(8) In performing a vow.—Rather, in making a special vow. (See Numbers 6:2.)
(13) All that are born of the country.—The Targum of Jonathan is, “all that are born in Israel, and not among the people.” It seems clear, however, from Numbers 15:14 that the reference in this verse is to the indigenous Israelites.
(15) One ordinance shall be both for you of the congregation . . . —Literally, As for the congregation, there shall be one ordinance for you and for the stranger that sojourneth. Some render the words thus:—O congregation, one ordinance shall be for you and for the stranger, &c.
(20) Of the first of your dough.—Or, mixed meal. The word arisoth is used only in the plural number, and is found only in Nehemiah 10:37 and Ezekiel 44:30, besides this and the following verse.
(22) And if ye have erred, and not observed.—Rather, And if ye shall err and not observe.
(23) And henceforward.—Rather, and onward, or thenceforward. There is nothing in the word which is here used to denote whether the reference is or is not to legislation of a later date than that at which the words were spoken. The terminus a quo is expressed in the preceding words. Comp. Isaiah 18:2, where the meaning seems to be up to the present time, and Ezekiel 39:22, where the reference is to the indefinite future.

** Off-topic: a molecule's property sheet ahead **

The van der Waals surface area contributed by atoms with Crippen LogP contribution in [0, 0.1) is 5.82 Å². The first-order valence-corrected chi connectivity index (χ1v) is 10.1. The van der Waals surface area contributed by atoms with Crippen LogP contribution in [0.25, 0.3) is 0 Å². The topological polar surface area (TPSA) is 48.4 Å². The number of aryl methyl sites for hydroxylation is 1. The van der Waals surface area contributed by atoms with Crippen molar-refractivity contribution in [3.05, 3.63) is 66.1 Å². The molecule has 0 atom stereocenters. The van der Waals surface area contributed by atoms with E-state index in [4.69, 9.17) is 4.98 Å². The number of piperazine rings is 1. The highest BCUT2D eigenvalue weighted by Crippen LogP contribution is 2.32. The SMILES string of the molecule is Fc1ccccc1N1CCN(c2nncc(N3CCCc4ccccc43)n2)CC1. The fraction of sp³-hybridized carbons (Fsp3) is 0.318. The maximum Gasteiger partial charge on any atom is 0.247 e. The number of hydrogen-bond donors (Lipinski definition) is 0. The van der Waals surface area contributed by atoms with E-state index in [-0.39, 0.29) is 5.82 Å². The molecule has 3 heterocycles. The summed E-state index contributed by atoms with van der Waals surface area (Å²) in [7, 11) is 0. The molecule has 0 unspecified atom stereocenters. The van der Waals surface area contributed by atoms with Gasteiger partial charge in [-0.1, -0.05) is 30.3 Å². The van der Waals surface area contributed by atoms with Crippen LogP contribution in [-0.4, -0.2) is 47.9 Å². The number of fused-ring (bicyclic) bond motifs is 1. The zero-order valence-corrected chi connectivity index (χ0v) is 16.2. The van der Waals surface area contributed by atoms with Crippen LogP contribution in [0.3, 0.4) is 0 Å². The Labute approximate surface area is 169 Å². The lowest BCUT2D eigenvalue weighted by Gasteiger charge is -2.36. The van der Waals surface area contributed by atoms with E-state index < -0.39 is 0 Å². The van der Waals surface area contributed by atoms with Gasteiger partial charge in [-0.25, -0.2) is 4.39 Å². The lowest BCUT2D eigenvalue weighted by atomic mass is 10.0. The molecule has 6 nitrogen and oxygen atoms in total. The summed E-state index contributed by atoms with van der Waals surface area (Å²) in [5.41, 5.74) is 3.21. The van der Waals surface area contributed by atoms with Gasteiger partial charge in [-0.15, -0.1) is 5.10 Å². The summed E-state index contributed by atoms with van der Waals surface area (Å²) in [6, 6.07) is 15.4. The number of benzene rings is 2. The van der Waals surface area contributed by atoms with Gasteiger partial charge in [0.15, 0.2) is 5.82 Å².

(24) By ignorance.—The word shegagah is used to denote transgressions committed unwittingly in contrast to sins committed presumptuously (Numbers 15:30). (See Leviticus 4:2 and Note.) Provision had already been made in Leviticus 4:0 for sins of commission committed unwittingly by the whole congregation, but no provision appears to have been made for the guilt contracted in the case of sins of omission. It is possible, also, that in this place transgressions committed by an individual, but affecting the whole of the congregation, may be included. In Leviticus 4:14 a young bullock is appointed as a sin offering; in the present case a young bullock is appointed for a burnt offering and a kid of the goats for a sin offering. It must be remembered, moreover, that the commandments delivered in this chapter have express reference to the land of Canaan, whereas many of the commandments previously delivered had already become obligatory.
(25) For it is ignorance.—Rather, for it is a sin of ignorance, or an error. So also at the end of the verse.
(26) Seeing all the people were in ignorance.-Rather, for in regard to all the people, it was done in ignorance, or unwittingly.
(27) And if any soul sin through ignorance.—There is no restriction here, as in Leviticus 4:27, to sins of commission.
(30) That doeth ought presumptuously.—Literally, with a high hand.
Reproacheth the Lord.—Rather, blasphemeth, as in 2 Kings 19:6; 2 Kings 19:22.